Along the Platte River, we found the corpses of Indians, well wrapped in bark and tied to the limbs of trees with bark. This was the custom of the Pawnee, but, after we got further on the plains there were no trees, in fact, no trees for 500 miles. So we had no fuel and had to use the buffalo chips, which, if dry, made a very hot fire. Just before camping time, we each of us took a sack, scattered out and came back to camp with sacks full, having a generous supply for cooking our supper and breakfast. But, if the rain came on, our much-prized chips would not burn at all, and we had to be content with hard tack and raw bacon, and no hot coffee for breakfast.
It was well nigh impossible to measure distance by the eye, objects that appeared close would often prove to be days travel away. A party of us started for Chimney Rock, and as it seemed a short distance away we started early in the morning. We walked fast until afternoon, and then seemed no nearer, so we held a council and came to the conclusion to retrace our steps, arriving at camp tired and hungry. There being no settlements and no smoke, the atmosphere was as clear as could be. I think we sighted Pikes Peak, over 200 miles away, and it seemed as if we should never pass it.
In the Black Hills we came into the Crow Indian country, but, we never saw one. They were not friendly to the whites, and when an Indian is not friendly you never see them in their own country. We came to the Shoshone Tribe, or Snake, as they were sometimes called, but, they disliked that name. They were friendly to us. At one time my chum and I slipped away and visited their camp and they treated us royally. The chief’s wife talked good English, and we were shown all through the camp, there being over 500 in number. They had many pets, both birds and beasts. We were invited to go with them on a buffalo hunt, and I should have enjoyed it, but, all my possessions were with the train, so we remained only the day. But, this was long enough to worry the older men of the party, especially the father of my friend, and all thought we had been murdered by the Indians.
About four to six weeks later, as I was walking in the streets of Salt Lake City, I heard a horse galloping behind me, and here was the same Indian Chief, and he appeared to be tickled to see me, as a boy with his first toy. His wife, on her pony, appeared equally glad. She had been educated at some mission, and so had acquired English.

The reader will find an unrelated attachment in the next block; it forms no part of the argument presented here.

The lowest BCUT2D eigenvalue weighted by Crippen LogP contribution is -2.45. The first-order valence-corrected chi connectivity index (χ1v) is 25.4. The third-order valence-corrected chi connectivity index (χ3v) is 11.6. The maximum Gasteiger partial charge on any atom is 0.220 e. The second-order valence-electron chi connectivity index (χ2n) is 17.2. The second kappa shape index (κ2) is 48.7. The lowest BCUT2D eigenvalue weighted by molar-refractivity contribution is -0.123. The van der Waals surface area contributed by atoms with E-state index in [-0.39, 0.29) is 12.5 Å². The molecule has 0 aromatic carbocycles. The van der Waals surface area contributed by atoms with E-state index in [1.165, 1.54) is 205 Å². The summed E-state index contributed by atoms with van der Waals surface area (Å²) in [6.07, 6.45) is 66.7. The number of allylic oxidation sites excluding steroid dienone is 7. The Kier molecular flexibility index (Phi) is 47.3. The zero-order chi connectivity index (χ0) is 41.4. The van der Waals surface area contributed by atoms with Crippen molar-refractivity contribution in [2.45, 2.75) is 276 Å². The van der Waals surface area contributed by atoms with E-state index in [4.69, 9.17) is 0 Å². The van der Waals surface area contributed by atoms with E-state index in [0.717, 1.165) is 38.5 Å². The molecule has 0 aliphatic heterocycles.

All up the Platte River, and well as into the Black Hills, we had many thunderstorms; the lightning seemed to strike all around us, and sometimes very near. On one occasion we came to a team of four yokes of oxen, hitched to a wagon in regular order, and everyone dead, having been struck by lightning. This must have been a terrible misfortune to the owners.
There were all kinds of disagreements and quarrels over trivial matters, and the only way of settling the difficulty would be to make a division of property. The wagon would be cut in two, one party taking the front and the other the hind part, dividing the team and provisions, and each party proceeded on the cart of two wheels.
We reached the Sweet Water River, a small but swift stream a distance from the Platte River. We forded without any trouble and found the noted landmark, Independence Rock, covering an acre of ground and 200 feet high. It was discovered, I believe, on the Fourth of July, and so received its name. A little further on, we came to the Devils Gate, a narrow cut or gorge through the mountains like a crevice. It was reported that no one had ever passed through its passage. Many had started but had to turn back. So it was a great incentive for us to try. A party of us started, but, there was only two to complete the trip, one other fellow, who nearly lost his life, and myself.
We crossed and recrossed several times, and at one crossing he was swept downstream by the current, and under a shelving rock. He held to the rock with his hands, his body swept under the rock by the current.
I had crossed the stream safely a little further up, and so was able to come to his rescue. In some places we had to climb almost perpendicular walls, almost 100 feet in height, then walk along a narrow ledge where a mountain goat would hardly venture.
I have heard of foolhardy escapades, and have often wondered how we ever managed to come through with our lives, but, luck must have been with us, for it makes me shudder even now to think of the danger we were constantly in.
Passing up the Sweet Water River for quite a distance, then turning to our right, we traveled up a long gentle grade for almost 20 miles, where we came to the South Pass of the Rocky Mountains. There, we camped on a large flat, finding many springs, the water from these springs taking their course to either side, some to the Atlantic and some to the Pacific Ocean. We had heavy frosts, and some ice and this was in the latter part of July.
Traveling on we came to the Little and Big Sandy Rivers, where the roads forked, one leading to Fort Hall, and the other to Salt Lake City. Here, a discussion arose as to the proper course to take. We argued the advantages and disadvantages, and the result was a natural one, a disagreement. We parted company, each man choosing his company to travel in, so all were entirely satisfied.